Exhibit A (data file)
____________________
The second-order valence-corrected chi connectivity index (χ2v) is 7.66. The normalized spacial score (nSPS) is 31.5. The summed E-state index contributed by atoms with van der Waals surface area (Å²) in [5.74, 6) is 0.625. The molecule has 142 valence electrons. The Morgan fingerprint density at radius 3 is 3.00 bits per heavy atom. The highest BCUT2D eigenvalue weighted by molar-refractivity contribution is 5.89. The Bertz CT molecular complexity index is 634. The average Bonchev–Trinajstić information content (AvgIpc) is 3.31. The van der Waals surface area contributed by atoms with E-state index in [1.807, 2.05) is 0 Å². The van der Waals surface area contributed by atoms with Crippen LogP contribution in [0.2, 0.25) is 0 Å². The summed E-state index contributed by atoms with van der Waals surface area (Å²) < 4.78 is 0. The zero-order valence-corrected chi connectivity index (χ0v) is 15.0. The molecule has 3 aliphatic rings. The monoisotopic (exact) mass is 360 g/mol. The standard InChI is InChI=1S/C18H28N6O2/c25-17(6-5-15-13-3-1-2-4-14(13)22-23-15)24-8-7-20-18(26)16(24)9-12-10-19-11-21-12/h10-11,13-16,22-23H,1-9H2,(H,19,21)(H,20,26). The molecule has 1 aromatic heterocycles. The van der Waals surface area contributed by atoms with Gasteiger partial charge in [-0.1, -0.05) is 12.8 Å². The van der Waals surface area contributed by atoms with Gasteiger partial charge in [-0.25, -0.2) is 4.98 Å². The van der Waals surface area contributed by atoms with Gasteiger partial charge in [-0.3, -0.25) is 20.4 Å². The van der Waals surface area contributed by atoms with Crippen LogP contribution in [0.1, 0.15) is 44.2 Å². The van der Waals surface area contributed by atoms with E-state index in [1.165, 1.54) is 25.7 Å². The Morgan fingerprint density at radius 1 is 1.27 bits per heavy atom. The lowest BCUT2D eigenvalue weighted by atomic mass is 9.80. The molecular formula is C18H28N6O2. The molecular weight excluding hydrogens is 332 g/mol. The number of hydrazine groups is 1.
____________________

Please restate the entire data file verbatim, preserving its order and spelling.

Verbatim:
The second-order valence-corrected chi connectivity index (χ2v) is 7.66. The normalized spacial score (nSPS) is 31.5. The summed E-state index contributed by atoms with van der Waals surface area (Å²) in [5.74, 6) is 0.625. The molecule has 142 valence electrons. The Morgan fingerprint density at radius 3 is 3.00 bits per heavy atom. The highest BCUT2D eigenvalue weighted by molar-refractivity contribution is 5.89. The Bertz CT molecular complexity index is 634. The average Bonchev–Trinajstić information content (AvgIpc) is 3.31. The van der Waals surface area contributed by atoms with E-state index in [1.807, 2.05) is 0 Å². The van der Waals surface area contributed by atoms with Crippen LogP contribution in [0.2, 0.25) is 0 Å². The summed E-state index contributed by atoms with van der Waals surface area (Å²) < 4.78 is 0. The zero-order valence-corrected chi connectivity index (χ0v) is 15.0. The molecule has 3 aliphatic rings. The monoisotopic (exact) mass is 360 g/mol. The standard InChI is InChI=1S/C18H28N6O2/c25-17(6-5-15-13-3-1-2-4-14(13)22-23-15)24-8-7-20-18(26)16(24)9-12-10-19-11-21-12/h10-11,13-16,22-23H,1-9H2,(H,19,21)(H,20,26). The molecule has 1 aromatic heterocycles. The van der Waals surface area contributed by atoms with Gasteiger partial charge in [-0.1, -0.05) is 12.8 Å². The van der Waals surface area contributed by atoms with Gasteiger partial charge in [-0.25, -0.2) is 4.98 Å². The van der Waals surface area contributed by atoms with Gasteiger partial charge in [-0.3, -0.25) is 20.4 Å². The van der Waals surface area contributed by atoms with Crippen LogP contribution in [0.1, 0.15) is 44.2 Å². The van der Waals surface area contributed by atoms with E-state index in [1.165, 1.54) is 25.7 Å². The Morgan fingerprint density at radius 1 is 1.27 bits per heavy atom. The lowest BCUT2D eigenvalue weighted by atomic mass is 9.80. The molecular formula is C18H28N6O2. The molecular weight excluding hydrogens is 332 g/mol. The number of hydrazine groups is 1.